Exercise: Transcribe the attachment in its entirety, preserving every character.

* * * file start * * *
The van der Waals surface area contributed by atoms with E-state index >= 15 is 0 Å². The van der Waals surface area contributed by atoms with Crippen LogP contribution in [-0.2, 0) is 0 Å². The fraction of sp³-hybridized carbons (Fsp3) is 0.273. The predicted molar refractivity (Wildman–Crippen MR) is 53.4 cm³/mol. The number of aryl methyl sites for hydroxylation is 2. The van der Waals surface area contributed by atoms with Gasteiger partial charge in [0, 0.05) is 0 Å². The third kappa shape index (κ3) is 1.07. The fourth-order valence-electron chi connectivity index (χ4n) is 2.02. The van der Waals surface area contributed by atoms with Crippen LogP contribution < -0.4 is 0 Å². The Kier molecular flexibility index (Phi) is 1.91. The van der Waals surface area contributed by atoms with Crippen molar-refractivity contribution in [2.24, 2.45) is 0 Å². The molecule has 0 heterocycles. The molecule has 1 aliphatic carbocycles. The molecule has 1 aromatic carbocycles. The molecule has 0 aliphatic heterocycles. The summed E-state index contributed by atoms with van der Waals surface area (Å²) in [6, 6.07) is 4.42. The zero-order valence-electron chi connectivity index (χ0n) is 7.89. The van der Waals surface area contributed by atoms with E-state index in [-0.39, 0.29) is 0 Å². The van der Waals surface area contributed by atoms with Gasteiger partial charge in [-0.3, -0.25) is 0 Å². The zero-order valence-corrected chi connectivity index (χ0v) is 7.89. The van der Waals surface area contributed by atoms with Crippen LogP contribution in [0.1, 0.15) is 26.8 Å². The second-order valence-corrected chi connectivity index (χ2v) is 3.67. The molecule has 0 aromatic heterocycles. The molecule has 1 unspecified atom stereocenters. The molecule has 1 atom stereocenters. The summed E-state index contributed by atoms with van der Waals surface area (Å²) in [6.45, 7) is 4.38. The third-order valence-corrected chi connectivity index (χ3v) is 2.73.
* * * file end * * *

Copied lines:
The van der Waals surface area contributed by atoms with E-state index >= 15 is 0 Å². The van der Waals surface area contributed by atoms with Crippen LogP contribution in [-0.2, 0) is 0 Å². The fraction of sp³-hybridized carbons (Fsp3) is 0.273. The predicted molar refractivity (Wildman–Crippen MR) is 53.4 cm³/mol. The number of aryl methyl sites for hydroxylation is 2. The van der Waals surface area contributed by atoms with Gasteiger partial charge in [0, 0.05) is 0 Å². The third kappa shape index (κ3) is 1.07. The fourth-order valence-electron chi connectivity index (χ4n) is 2.02. The van der Waals surface area contributed by atoms with Crippen LogP contribution < -0.4 is 0 Å². The Kier molecular flexibility index (Phi) is 1.91. The van der Waals surface area contributed by atoms with Crippen molar-refractivity contribution in [2.24, 2.45) is 0 Å². The molecule has 0 heterocycles. The molecule has 1 aliphatic carbocycles. The molecule has 1 aromatic carbocycles. The molecule has 0 aliphatic heterocycles. The summed E-state index contributed by atoms with van der Waals surface area (Å²) in [6, 6.07) is 4.42. The zero-order valence-electron chi connectivity index (χ0n) is 7.89. The van der Waals surface area contributed by atoms with E-state index in [-0.39, 0.29) is 0 Å². The van der Waals surface area contributed by atoms with Gasteiger partial charge in [-0.3, -0.25) is 0 Å². The zero-order valence-corrected chi connectivity index (χ0v) is 7.89. The van der Waals surface area contributed by atoms with Crippen LogP contribution in [0.1, 0.15) is 26.8 Å². The second-order valence-corrected chi connectivity index (χ2v) is 3.67. The molecule has 0 aromatic heterocycles. The molecule has 1 unspecified atom stereocenters. The molecule has 1 atom stereocenters. The summed E-state index contributed by atoms with van der Waals surface area (Å²) in [6.45, 7) is 4.38. The third-order valence-corrected chi connectivity index (χ3v) is 2.73.